Today marks the beginning of World Week for Animals in Laboratories, an international week to recognize the countless animals still being used for scientific and medical research.
In addition to calling attention to the millions of animals who are subjected to experimentation each year, the week provides an important opportunity for animal advocates to reevaluate how we speak about the issue of animal experimentation to ensure that we are helping animals in the best way possible.
Why does this matter?
Individuals in the scientific community, with a vested interest in promoting animal experimentation, have recognized that public support for animal experimentation is at an all-time low. While this is terrific news for animal advocates, the animal research community is aware of this shift and is trying harder than ever to control the narrative about animal experimentation. They are beginning to advise their advocates on how to communicate their stance in support of animal experimentation more clearly, in an attempt to garner more public support.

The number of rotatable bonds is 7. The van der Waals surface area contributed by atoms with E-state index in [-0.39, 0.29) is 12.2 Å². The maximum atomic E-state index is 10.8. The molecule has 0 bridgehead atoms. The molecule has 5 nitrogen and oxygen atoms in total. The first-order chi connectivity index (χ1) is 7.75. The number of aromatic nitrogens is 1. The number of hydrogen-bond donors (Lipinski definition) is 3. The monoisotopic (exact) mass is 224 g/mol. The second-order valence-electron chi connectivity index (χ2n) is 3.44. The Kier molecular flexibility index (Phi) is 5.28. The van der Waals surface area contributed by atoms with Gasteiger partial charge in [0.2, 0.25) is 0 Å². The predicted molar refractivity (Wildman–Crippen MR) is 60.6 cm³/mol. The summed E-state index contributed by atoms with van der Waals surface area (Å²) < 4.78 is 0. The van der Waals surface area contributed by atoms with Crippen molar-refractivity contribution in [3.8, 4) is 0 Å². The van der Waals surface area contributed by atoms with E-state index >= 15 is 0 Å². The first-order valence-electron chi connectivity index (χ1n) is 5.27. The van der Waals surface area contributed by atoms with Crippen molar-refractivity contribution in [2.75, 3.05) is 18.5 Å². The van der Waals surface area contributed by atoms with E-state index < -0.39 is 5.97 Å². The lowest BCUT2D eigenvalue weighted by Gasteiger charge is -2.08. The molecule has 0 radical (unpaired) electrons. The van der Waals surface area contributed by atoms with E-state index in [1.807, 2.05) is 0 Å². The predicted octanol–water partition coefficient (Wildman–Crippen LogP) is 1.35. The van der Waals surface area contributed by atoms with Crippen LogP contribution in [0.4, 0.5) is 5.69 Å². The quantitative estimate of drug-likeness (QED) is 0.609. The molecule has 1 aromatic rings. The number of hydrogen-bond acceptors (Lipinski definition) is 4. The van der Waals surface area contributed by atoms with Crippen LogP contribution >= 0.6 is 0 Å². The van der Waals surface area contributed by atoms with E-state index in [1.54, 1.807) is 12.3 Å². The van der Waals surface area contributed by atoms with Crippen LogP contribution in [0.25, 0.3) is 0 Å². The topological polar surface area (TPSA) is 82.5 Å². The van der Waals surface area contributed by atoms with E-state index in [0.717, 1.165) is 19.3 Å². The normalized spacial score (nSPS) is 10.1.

For example, some have suggested that scientists avoid using language that can cause the public to envision negative images when discussing animal research. They advise against such terms as “animal experimentation” or animals being “used” in experiments, because things—not animals—get used. They don’t want researchers to talk about “the animal” or “it,” but rather to say “my animals,” to give the public the sense that animals are protected by their researchers. While the changes seem small, they have a big impact on public perception.
As advocates for animals, it is also important for us to choose our words carefully when speaking about animal issues. We need to speak about animal issues accurately, and in a way that can help animals the most.
This World Week for Animals, consider watching this TedX talk by Charu Chandrasekera of the Canadian Centre for Alternatives to Animal Methods. It nicely highlights issues with animal models and discusses efforts to develop non-animal models for human diseases. The video is a powerful educational tool that can help us all better advocate for animals and provides useful talking points in the conversation about animal research and alternatives.
Remembering the lives of research animals is the least we can do to honor them. The best thing we can do is to end the exploitation of animals in the name of science and bring their suffering to an end for good.
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